15 December 2017
It strikes me that there is a lot more watching than speaking in the Christmas story. When the Word is made flesh, actual human words are lost in awe. A tiny speechless baby, bathed in heavenly light, is the focus of most nativity scenes, with his parents, the shepherds and the animals all gazing on in silent wonder. It’s as if words would be superfluous, a distraction from something that is beyond mere speech.
I often feel closest to God when I see beauty, whether it’s (as recently) the Cotswolds under new snow with every tiny twig defined in sparkling white, or London from the river by night, or a cherry tree in springtime in full, perfect blossom. But I know I need to look for God in other places too, perhaps less obvious. In the ordination service, priests are told that (among other things) they are to ‘watch for the signs of God’s new creation’. These signs may be subtle, and require us to be attentive, to be on the lookout for God on the move: God acting through some person or in some new situation.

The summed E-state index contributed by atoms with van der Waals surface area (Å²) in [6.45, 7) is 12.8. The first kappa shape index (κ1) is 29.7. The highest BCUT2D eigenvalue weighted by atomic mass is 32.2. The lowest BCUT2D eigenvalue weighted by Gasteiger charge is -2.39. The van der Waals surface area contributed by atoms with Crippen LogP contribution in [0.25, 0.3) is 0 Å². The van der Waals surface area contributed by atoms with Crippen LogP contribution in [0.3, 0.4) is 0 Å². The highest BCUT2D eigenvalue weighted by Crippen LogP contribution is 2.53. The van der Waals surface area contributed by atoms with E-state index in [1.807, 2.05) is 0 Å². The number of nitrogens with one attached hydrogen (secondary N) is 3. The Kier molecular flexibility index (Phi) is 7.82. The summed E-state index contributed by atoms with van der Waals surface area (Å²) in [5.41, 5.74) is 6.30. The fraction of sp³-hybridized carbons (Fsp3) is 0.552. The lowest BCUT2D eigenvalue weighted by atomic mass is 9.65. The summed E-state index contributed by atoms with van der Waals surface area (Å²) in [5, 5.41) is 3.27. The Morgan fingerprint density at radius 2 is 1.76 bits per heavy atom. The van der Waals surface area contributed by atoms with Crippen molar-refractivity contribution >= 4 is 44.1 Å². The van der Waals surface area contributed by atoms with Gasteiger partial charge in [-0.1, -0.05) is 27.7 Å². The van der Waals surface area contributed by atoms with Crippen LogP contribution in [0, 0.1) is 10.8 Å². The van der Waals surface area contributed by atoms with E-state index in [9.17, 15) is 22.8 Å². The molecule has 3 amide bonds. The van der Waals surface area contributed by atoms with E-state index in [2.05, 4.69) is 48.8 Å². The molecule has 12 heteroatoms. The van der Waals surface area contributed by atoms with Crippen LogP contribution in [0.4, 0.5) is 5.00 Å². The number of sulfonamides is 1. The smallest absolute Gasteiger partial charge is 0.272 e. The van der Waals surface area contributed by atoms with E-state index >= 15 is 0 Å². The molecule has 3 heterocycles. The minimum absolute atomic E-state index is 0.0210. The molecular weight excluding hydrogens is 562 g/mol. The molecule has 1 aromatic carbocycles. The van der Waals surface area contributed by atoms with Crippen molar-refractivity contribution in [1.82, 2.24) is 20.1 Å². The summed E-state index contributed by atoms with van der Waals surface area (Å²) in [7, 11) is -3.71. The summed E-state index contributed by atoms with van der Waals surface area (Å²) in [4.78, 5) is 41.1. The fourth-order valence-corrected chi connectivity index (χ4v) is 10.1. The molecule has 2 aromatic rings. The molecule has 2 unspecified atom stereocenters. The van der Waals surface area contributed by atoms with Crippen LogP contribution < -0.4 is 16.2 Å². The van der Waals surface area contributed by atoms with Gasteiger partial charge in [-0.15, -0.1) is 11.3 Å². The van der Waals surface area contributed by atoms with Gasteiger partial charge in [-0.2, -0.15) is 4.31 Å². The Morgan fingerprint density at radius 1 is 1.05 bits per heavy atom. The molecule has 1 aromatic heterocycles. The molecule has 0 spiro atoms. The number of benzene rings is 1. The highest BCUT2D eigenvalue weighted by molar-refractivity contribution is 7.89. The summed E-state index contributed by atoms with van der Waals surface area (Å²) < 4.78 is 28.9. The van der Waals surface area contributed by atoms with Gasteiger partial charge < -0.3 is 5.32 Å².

And I know too I need to look for the face of God in other people, especially those who can most easily pass unnoticed. As Pope Francis put it, “Each one of us is invited to recognise in the fragile human being the face of Jesus who, in his human flesh, experienced the indifference and loneliness to which we often condemn the poorest.” It’s so easy to hurry past the homeless person or the Big Issue seller as I rush, late, to an appointment, or to bin some of the seemingly endless requests from charities that come through the letterbox at this busy time of year. I’m trying to learn to look more closely, and to look longer.